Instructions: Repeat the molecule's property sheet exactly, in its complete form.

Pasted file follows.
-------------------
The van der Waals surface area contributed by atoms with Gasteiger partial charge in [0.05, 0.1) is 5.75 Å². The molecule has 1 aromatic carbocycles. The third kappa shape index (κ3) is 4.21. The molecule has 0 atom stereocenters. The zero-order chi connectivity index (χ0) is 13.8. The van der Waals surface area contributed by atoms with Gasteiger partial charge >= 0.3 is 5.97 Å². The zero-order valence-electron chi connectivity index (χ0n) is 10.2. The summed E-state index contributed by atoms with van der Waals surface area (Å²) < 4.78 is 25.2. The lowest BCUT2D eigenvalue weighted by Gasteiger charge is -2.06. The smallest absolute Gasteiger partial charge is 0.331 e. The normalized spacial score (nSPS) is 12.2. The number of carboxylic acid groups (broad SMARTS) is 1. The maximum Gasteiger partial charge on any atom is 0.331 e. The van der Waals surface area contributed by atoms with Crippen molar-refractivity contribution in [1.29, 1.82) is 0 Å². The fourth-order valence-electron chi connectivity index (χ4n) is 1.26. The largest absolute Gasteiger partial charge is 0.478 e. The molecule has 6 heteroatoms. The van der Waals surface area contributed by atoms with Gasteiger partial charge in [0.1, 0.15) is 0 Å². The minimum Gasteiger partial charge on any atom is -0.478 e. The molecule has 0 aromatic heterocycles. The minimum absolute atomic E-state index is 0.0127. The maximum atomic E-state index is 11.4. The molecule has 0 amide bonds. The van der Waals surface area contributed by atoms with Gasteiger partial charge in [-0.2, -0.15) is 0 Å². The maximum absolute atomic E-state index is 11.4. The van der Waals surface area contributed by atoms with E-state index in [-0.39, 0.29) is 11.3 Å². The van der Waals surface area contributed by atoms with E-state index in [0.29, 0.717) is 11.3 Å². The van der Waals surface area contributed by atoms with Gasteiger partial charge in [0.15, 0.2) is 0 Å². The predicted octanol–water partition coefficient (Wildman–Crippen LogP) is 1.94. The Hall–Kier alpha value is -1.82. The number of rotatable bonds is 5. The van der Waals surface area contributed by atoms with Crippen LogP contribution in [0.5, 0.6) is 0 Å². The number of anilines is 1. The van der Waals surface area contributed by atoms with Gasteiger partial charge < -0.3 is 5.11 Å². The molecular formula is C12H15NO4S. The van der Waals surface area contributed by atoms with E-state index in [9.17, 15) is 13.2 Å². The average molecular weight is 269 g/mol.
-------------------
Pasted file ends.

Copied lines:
The van der Waals surface area contributed by atoms with Gasteiger partial charge in [0.05, 0.1) is 5.75 Å². The molecule has 1 aromatic carbocycles. The third kappa shape index (κ3) is 4.21. The molecule has 0 atom stereocenters. The zero-order chi connectivity index (χ0) is 13.8. The van der Waals surface area contributed by atoms with Gasteiger partial charge >= 0.3 is 5.97 Å². The zero-order valence-electron chi connectivity index (χ0n) is 10.2. The summed E-state index contributed by atoms with van der Waals surface area (Å²) < 4.78 is 25.2. The lowest BCUT2D eigenvalue weighted by Gasteiger charge is -2.06. The smallest absolute Gasteiger partial charge is 0.331 e. The normalized spacial score (nSPS) is 12.2. The number of carboxylic acid groups (broad SMARTS) is 1. The maximum Gasteiger partial charge on any atom is 0.331 e. The van der Waals surface area contributed by atoms with Crippen molar-refractivity contribution in [1.29, 1.82) is 0 Å². The fourth-order valence-electron chi connectivity index (χ4n) is 1.26. The largest absolute Gasteiger partial charge is 0.478 e. The molecule has 6 heteroatoms. The van der Waals surface area contributed by atoms with Gasteiger partial charge in [0.1, 0.15) is 0 Å². The minimum Gasteiger partial charge on any atom is -0.478 e. The molecule has 0 aromatic heterocycles. The minimum absolute atomic E-state index is 0.0127. The maximum atomic E-state index is 11.4. The molecule has 0 amide bonds. The van der Waals surface area contributed by atoms with Gasteiger partial charge in [-0.2, -0.15) is 0 Å². The maximum absolute atomic E-state index is 11.4. The van der Waals surface area contributed by atoms with E-state index in [-0.39, 0.29) is 11.3 Å². The van der Waals surface area contributed by atoms with E-state index in [0.29, 0.717) is 11.3 Å². The van der Waals surface area contributed by atoms with Gasteiger partial charge in [0.15, 0.2) is 0 Å². The predicted octanol–water partition coefficient (Wildman–Crippen LogP) is 1.94. The Hall–Kier alpha value is -1.82. The number of rotatable bonds is 5. The van der Waals surface area contributed by atoms with Crippen LogP contribution in [0.5, 0.6) is 0 Å². The number of anilines is 1. The van der Waals surface area contributed by atoms with Gasteiger partial charge < -0.3 is 5.11 Å². The molecular formula is C12H15NO4S. The van der Waals surface area contributed by atoms with E-state index in [9.17, 15) is 13.2 Å². The average molecular weight is 269 g/mol.